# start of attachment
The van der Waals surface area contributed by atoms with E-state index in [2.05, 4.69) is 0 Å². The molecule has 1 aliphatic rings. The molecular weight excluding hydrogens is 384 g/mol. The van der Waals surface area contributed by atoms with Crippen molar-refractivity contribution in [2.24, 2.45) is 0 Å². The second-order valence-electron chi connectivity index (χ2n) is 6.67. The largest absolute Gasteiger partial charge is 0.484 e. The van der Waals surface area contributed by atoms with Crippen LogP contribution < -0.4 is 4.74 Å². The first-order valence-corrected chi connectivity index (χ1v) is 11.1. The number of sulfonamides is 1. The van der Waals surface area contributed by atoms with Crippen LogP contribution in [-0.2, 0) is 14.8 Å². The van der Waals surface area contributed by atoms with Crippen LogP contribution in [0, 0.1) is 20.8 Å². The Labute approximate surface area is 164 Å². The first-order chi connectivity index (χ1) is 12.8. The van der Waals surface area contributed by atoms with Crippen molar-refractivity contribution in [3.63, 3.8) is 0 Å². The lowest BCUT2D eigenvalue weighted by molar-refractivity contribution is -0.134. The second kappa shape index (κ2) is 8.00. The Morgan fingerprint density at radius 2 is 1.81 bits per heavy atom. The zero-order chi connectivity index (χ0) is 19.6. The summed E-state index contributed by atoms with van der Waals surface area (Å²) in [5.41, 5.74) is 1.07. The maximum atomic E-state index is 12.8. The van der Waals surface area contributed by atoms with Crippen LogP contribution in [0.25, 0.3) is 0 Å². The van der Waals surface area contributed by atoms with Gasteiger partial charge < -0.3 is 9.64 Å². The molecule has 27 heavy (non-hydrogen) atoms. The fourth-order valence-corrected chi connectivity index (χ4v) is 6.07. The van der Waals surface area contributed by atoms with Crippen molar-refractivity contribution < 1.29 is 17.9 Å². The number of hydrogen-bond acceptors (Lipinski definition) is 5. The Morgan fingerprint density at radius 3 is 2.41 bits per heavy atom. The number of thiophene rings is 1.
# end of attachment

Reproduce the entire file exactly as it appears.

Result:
The van der Waals surface area contributed by atoms with E-state index in [2.05, 4.69) is 0 Å². The molecule has 1 aliphatic rings. The molecular weight excluding hydrogens is 384 g/mol. The van der Waals surface area contributed by atoms with Crippen molar-refractivity contribution in [2.24, 2.45) is 0 Å². The second-order valence-electron chi connectivity index (χ2n) is 6.67. The largest absolute Gasteiger partial charge is 0.484 e. The van der Waals surface area contributed by atoms with Crippen LogP contribution < -0.4 is 4.74 Å². The first-order valence-corrected chi connectivity index (χ1v) is 11.1. The number of sulfonamides is 1. The van der Waals surface area contributed by atoms with Crippen LogP contribution in [-0.2, 0) is 14.8 Å². The van der Waals surface area contributed by atoms with Crippen LogP contribution in [0, 0.1) is 20.8 Å². The Labute approximate surface area is 164 Å². The first-order chi connectivity index (χ1) is 12.8. The van der Waals surface area contributed by atoms with Crippen molar-refractivity contribution in [3.63, 3.8) is 0 Å². The lowest BCUT2D eigenvalue weighted by molar-refractivity contribution is -0.134. The second kappa shape index (κ2) is 8.00. The Morgan fingerprint density at radius 2 is 1.81 bits per heavy atom. The zero-order chi connectivity index (χ0) is 19.6. The summed E-state index contributed by atoms with van der Waals surface area (Å²) in [5.41, 5.74) is 1.07. The maximum atomic E-state index is 12.8. The van der Waals surface area contributed by atoms with Crippen LogP contribution in [0.25, 0.3) is 0 Å². The van der Waals surface area contributed by atoms with Gasteiger partial charge < -0.3 is 9.64 Å². The molecule has 27 heavy (non-hydrogen) atoms. The fourth-order valence-corrected chi connectivity index (χ4v) is 6.07. The van der Waals surface area contributed by atoms with Crippen molar-refractivity contribution < 1.29 is 17.9 Å². The number of hydrogen-bond acceptors (Lipinski definition) is 5. The Morgan fingerprint density at radius 3 is 2.41 bits per heavy atom. The number of thiophene rings is 1.